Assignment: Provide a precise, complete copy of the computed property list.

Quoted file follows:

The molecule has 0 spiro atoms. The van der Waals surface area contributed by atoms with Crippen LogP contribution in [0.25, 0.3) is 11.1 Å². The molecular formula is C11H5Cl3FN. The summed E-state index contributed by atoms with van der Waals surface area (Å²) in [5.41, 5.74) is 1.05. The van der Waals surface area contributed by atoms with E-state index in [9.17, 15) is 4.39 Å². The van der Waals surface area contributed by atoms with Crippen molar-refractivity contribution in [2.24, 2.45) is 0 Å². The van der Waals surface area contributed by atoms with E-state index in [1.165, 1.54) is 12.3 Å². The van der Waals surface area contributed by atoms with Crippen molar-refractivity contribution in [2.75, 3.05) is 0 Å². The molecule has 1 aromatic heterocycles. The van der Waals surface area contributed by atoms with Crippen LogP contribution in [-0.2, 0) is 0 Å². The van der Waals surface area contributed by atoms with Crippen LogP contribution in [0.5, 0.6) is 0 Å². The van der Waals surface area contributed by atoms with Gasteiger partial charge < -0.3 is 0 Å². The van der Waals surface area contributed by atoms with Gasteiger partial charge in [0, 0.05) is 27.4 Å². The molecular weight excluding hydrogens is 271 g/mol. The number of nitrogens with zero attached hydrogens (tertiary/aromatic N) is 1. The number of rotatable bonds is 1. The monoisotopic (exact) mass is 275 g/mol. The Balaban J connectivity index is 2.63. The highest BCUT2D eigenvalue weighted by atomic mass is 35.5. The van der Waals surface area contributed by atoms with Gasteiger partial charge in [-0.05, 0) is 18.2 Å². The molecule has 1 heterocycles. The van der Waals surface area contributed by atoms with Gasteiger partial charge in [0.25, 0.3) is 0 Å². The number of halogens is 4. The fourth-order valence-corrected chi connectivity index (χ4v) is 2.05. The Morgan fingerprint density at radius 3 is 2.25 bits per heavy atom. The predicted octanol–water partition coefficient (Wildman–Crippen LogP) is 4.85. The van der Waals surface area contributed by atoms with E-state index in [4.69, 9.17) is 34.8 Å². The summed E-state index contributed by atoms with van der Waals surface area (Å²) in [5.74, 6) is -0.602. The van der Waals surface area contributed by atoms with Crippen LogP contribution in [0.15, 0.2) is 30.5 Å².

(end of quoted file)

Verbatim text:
The molecule has 0 spiro atoms. The van der Waals surface area contributed by atoms with Crippen LogP contribution in [0.25, 0.3) is 11.1 Å². The molecular formula is C11H5Cl3FN. The summed E-state index contributed by atoms with van der Waals surface area (Å²) in [5.41, 5.74) is 1.05. The van der Waals surface area contributed by atoms with E-state index in [9.17, 15) is 4.39 Å². The van der Waals surface area contributed by atoms with Crippen molar-refractivity contribution in [2.24, 2.45) is 0 Å². The van der Waals surface area contributed by atoms with E-state index in [1.165, 1.54) is 12.3 Å². The van der Waals surface area contributed by atoms with Crippen molar-refractivity contribution in [2.75, 3.05) is 0 Å². The molecule has 1 aromatic heterocycles. The van der Waals surface area contributed by atoms with Crippen LogP contribution in [-0.2, 0) is 0 Å². The van der Waals surface area contributed by atoms with Crippen LogP contribution in [0.5, 0.6) is 0 Å². The van der Waals surface area contributed by atoms with Gasteiger partial charge < -0.3 is 0 Å². The van der Waals surface area contributed by atoms with Gasteiger partial charge in [0, 0.05) is 27.4 Å². The molecular weight excluding hydrogens is 271 g/mol. The number of nitrogens with zero attached hydrogens (tertiary/aromatic N) is 1. The number of rotatable bonds is 1. The monoisotopic (exact) mass is 275 g/mol. The Balaban J connectivity index is 2.63. The highest BCUT2D eigenvalue weighted by atomic mass is 35.5. The van der Waals surface area contributed by atoms with Gasteiger partial charge in [-0.05, 0) is 18.2 Å². The molecule has 1 heterocycles. The van der Waals surface area contributed by atoms with Gasteiger partial charge in [0.25, 0.3) is 0 Å². The number of halogens is 4. The fourth-order valence-corrected chi connectivity index (χ4v) is 2.05. The Morgan fingerprint density at radius 3 is 2.25 bits per heavy atom. The predicted octanol–water partition coefficient (Wildman–Crippen LogP) is 4.85. The van der Waals surface area contributed by atoms with E-state index in [4.69, 9.17) is 34.8 Å². The summed E-state index contributed by atoms with van der Waals surface area (Å²) in [5.74, 6) is -0.602. The van der Waals surface area contributed by atoms with Crippen LogP contribution in [0.15, 0.2) is 30.5 Å².